Sometimes you can learn valuable lessons when you hear about the mistakes that have been made by others. With this in mind, we are going to look at a few common estate planning errors of omission to raise awareness so you can steer clear of them.
The ultimate error of omission is to go through life without any estate planning at all, and a lot of people make it.
Caring.com has been conducting annual surveys to gain an understanding of the estate planning preparedness of American adults. Their research for 2023 has been released recently.
They found that just 34 percent of adults had wills or trusts. You might think that most people that are 55 and older have plans in place, but in fact, 54 percent of them are completely unprepared.
If you do nothing and pass away without a will or trust, the state will be forced to step in to make sure that final debts are paid. Ultimately, the remainder will be distributed using the intestate succession laws of the state of California.
People that you would have never left out could be disinherited or shortchanged under these circumstances. There is no reason to take this type of risk when highly qualified estate planning assistance is just a phone call away.
Failure to Explore Options
Far too many people think that estate planning boils down to the act of executing a simple will. In reality, a trust would be a better choice for most people that have been reasonably successful throughout their lives.
The living trust is a versatile tool that is the second most commonly utilized estate planning device. This type of trust gives you the ability to maintain a modicum of dead-hand control.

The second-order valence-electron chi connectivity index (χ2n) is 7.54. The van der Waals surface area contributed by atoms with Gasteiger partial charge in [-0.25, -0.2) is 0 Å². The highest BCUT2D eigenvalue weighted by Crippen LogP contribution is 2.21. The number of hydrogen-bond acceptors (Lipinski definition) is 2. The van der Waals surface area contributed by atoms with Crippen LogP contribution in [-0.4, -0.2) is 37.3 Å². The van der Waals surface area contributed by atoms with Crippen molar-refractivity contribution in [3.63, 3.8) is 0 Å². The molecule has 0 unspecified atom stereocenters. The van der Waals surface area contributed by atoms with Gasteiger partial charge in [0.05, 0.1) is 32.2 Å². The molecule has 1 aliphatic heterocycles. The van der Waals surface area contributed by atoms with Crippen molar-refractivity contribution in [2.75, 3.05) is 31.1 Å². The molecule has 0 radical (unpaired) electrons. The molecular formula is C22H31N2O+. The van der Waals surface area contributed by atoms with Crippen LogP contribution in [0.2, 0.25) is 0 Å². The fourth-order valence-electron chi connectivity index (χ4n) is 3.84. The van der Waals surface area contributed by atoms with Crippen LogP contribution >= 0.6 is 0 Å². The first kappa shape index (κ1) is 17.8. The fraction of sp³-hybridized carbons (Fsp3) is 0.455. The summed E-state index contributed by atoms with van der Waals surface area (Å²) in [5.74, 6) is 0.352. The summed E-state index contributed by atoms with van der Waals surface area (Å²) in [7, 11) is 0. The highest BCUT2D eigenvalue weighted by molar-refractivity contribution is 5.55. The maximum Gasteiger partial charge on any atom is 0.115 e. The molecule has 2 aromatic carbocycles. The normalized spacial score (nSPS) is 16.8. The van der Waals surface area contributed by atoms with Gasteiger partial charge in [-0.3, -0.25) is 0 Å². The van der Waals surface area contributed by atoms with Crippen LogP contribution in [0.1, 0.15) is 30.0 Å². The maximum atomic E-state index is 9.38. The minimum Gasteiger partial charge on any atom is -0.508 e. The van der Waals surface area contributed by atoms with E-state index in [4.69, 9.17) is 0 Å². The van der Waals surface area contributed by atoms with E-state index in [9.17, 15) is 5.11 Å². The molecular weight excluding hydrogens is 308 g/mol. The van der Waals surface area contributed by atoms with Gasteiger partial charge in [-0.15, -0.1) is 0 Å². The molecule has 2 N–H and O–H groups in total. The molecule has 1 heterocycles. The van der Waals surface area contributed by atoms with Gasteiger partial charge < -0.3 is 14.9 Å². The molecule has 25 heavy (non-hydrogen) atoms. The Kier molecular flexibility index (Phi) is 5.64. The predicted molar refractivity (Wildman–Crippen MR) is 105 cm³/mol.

You can include spendthrift protections for beneficiaries when you have a living trust, so their creditors would not be able to touch their inheritance.
It is also possible to dictate terms with regard to the nature of the asset distributions. For example, you can allow for a certain amount to be distributed each month. You can subsequently provide larger lump sum distributions when the beneficiaries reach certain age thresholds.
In addition to a living trust, there are other types of trusts that can be utilized. When you do not explore your options, you will probably wind up settling for an approach that is less than ideal.
Overlooking Incapacity Planning
One of the major mistakes that people make is a failure to address the eventualities of aging. Your life expectancy is at least 85 years after you reach the age of 67 depending on your gender. Over 30 percent of the elderly contract Alzheimer’s disease according to the Alzheimer’s Association.
This is not the only cause of dementia, and dementia is not the only form of incapacity. To account for this possibility, your estate plan should include certain documents. A living will can be utilized to state your life-support preferences. You should add a durable power of attorney to designate an agent that will be empowered to make health care decisions on your behalf that are not related to life support.
To account for financial matters, you can add a durable power of attorney for property. If you have a living trust, you would be the trustee while you are alive and well. When you establish the trust declaration, you can name a disability trustee to assume the role if it becomes necessary.
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You can see the dates if you head over to our special events page, follow the instructions to register so we can reserve your spot.
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We are here to help if you are ready to work with a Burbank, CA estate planning attorney to put a custom crafted plan in place. You can send us a message through our contact page to request a consultation appointment, and we can be reached by phone at 818-937-2335.